Some economists said Fed officials were likely to view the low unemployment and rising wages as modestly inflationary.
“The risk in 2019 is that the Fed will increase the pace of rate hikes,” said Joe Brusuelas, chief economist at RSM in New York. “Market participants will likely need to adjust their expectations going forward.”
Employers, scrambling to find qualified workers, are boosting wages. There are a record 7.14 million open jobs.
Online retail giant Amazon.com Inc (AMZN.O) announced last month it would raise its minimum wage to $15 per hour for U.S. employees starting in November. Workers at United States Steel Corp (X.N) are set to receive a hefty pay rise also.
Employment gains averaged 218,000 jobs per month over the past three months, double the roughly 100,000 needed to keep up with growth in the working-age population.
That is seen supporting the economy through at least early 2019 when gross domestic product is expected to significantly slow as the stimulus from the Trump administration’s $1.5 trillion tax cut package fades.
The labour force participation rate, or the proportion of working-age Americans who have a job or are looking for one, rose to 62.9 percent last month from 62.7 percent in September.
A broader measure of unemployment, which includes people who want to work but have given up searching and those working part-time because they cannot find full-time employment, fell one-tenth of a percentage point to 7.4 percent, matching a 17-year low hit in August.
The employment-to-population ratio rose to 60.6 percent, the highest since January 2009, from 60.4 in September.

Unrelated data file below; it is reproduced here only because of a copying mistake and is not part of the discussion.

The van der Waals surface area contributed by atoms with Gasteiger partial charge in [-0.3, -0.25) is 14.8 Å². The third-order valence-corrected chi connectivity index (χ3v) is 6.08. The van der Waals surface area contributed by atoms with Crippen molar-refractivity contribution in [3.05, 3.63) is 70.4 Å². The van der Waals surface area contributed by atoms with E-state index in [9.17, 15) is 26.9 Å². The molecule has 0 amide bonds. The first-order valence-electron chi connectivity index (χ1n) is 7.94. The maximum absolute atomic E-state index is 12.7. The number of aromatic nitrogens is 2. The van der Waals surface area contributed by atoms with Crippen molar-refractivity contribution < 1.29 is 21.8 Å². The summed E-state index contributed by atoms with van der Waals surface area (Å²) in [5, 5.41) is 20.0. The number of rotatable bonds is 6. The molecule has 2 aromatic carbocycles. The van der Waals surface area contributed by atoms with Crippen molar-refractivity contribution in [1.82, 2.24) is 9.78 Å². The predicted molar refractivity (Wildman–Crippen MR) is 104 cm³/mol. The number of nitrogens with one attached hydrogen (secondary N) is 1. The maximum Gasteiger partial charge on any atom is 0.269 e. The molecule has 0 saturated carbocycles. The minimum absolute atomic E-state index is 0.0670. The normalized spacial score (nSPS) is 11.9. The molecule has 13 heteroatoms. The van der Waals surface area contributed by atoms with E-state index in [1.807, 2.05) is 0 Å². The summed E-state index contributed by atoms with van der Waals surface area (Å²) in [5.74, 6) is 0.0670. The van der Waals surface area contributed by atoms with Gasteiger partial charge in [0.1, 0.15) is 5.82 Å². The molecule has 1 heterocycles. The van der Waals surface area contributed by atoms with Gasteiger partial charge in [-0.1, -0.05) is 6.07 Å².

Last month, employment in the leisure and hospitality sector increased by 42,000 jobs after being unchanged in September. Retail payrolls rose by only 2,400 amid declines in employment at gasoline stations and sporting goods and music stores.
Construction companies hired 30,000 more workers in October. Jobs in the sector have been increasing despite weakness in the housing market. Government payrolls rose by 4,000 jobs.
Manufacturing employment increased by 32,000 jobs in October after adding 18,000 positions in September. So far, hiring in the manufacturing sector does not appear to have been affected by the White House’s protectionist trade policy, which has contributed to capacity constraints at factories.
The United States is locked in a bitter trade war with China that has led to tit-for-tat tariffs. Washington also has imposed tariffs on products from other trading partners, including the European Union, Canada and Mexico, prompting retaliation.
Despite the protectionist measures, the trade deficit continues to deteriorate. In a separate report on Friday, the Commerce Department said the trade gap increased 1.3 percent to $54.0 billion in September, widening for a fourth straight month.
“Tariffs have done little to dent America’s appetite for imports,” said Emily Mandel, an economist at Moody’s Analytics in West Chester, Pennsylvania. “The trade deficit will remain a drag on the economy.”
Reporting by Lucia Mutikani; Editing by Clive McKeef and Paul Simao